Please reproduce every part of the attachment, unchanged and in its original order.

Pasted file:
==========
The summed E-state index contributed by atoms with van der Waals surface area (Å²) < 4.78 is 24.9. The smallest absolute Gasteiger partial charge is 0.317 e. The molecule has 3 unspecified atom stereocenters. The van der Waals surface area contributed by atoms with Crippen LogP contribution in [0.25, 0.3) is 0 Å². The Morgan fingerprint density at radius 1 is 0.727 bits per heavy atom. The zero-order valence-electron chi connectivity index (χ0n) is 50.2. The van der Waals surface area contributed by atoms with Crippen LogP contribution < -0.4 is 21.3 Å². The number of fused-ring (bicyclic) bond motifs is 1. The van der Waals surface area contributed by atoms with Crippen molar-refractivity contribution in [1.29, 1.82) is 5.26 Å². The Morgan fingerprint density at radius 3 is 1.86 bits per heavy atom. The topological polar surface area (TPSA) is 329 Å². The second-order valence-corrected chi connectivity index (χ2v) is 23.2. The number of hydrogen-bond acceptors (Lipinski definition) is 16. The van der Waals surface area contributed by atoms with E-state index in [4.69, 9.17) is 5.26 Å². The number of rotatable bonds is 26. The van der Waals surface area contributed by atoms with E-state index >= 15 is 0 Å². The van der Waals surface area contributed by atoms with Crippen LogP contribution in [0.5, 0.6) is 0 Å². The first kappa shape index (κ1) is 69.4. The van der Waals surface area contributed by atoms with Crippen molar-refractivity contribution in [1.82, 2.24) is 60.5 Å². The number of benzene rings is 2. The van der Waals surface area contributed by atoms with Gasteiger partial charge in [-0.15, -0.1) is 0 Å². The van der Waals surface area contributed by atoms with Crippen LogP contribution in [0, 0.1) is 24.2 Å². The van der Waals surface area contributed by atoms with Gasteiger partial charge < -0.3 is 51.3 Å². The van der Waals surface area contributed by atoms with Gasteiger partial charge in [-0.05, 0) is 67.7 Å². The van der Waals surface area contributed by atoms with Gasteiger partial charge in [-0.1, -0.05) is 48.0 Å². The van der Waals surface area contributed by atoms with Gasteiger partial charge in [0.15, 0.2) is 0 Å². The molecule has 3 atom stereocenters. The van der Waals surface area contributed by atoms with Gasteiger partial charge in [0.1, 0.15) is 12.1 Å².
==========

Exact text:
The summed E-state index contributed by atoms with van der Waals surface area (Å²) < 4.78 is 24.9. The smallest absolute Gasteiger partial charge is 0.317 e. The molecule has 3 unspecified atom stereocenters. The van der Waals surface area contributed by atoms with Crippen LogP contribution in [0.25, 0.3) is 0 Å². The Morgan fingerprint density at radius 1 is 0.727 bits per heavy atom. The zero-order valence-electron chi connectivity index (χ0n) is 50.2. The van der Waals surface area contributed by atoms with Crippen LogP contribution < -0.4 is 21.3 Å². The number of fused-ring (bicyclic) bond motifs is 1. The van der Waals surface area contributed by atoms with Crippen molar-refractivity contribution in [1.29, 1.82) is 5.26 Å². The Morgan fingerprint density at radius 3 is 1.86 bits per heavy atom. The topological polar surface area (TPSA) is 329 Å². The second-order valence-corrected chi connectivity index (χ2v) is 23.2. The number of hydrogen-bond acceptors (Lipinski definition) is 16. The van der Waals surface area contributed by atoms with E-state index in [4.69, 9.17) is 5.26 Å². The number of rotatable bonds is 26. The van der Waals surface area contributed by atoms with E-state index >= 15 is 0 Å². The van der Waals surface area contributed by atoms with Crippen LogP contribution in [0.5, 0.6) is 0 Å². The first kappa shape index (κ1) is 69.4. The van der Waals surface area contributed by atoms with Crippen molar-refractivity contribution in [1.82, 2.24) is 60.5 Å². The number of benzene rings is 2. The van der Waals surface area contributed by atoms with Gasteiger partial charge in [-0.15, -0.1) is 0 Å². The van der Waals surface area contributed by atoms with Crippen LogP contribution in [0, 0.1) is 24.2 Å². The van der Waals surface area contributed by atoms with Gasteiger partial charge < -0.3 is 51.3 Å². The van der Waals surface area contributed by atoms with Gasteiger partial charge in [-0.05, 0) is 67.7 Å². The van der Waals surface area contributed by atoms with Gasteiger partial charge in [-0.1, -0.05) is 48.0 Å². The van der Waals surface area contributed by atoms with Gasteiger partial charge in [0.15, 0.2) is 0 Å². The molecule has 3 atom stereocenters. The van der Waals surface area contributed by atoms with Gasteiger partial charge in [0.1, 0.15) is 12.1 Å².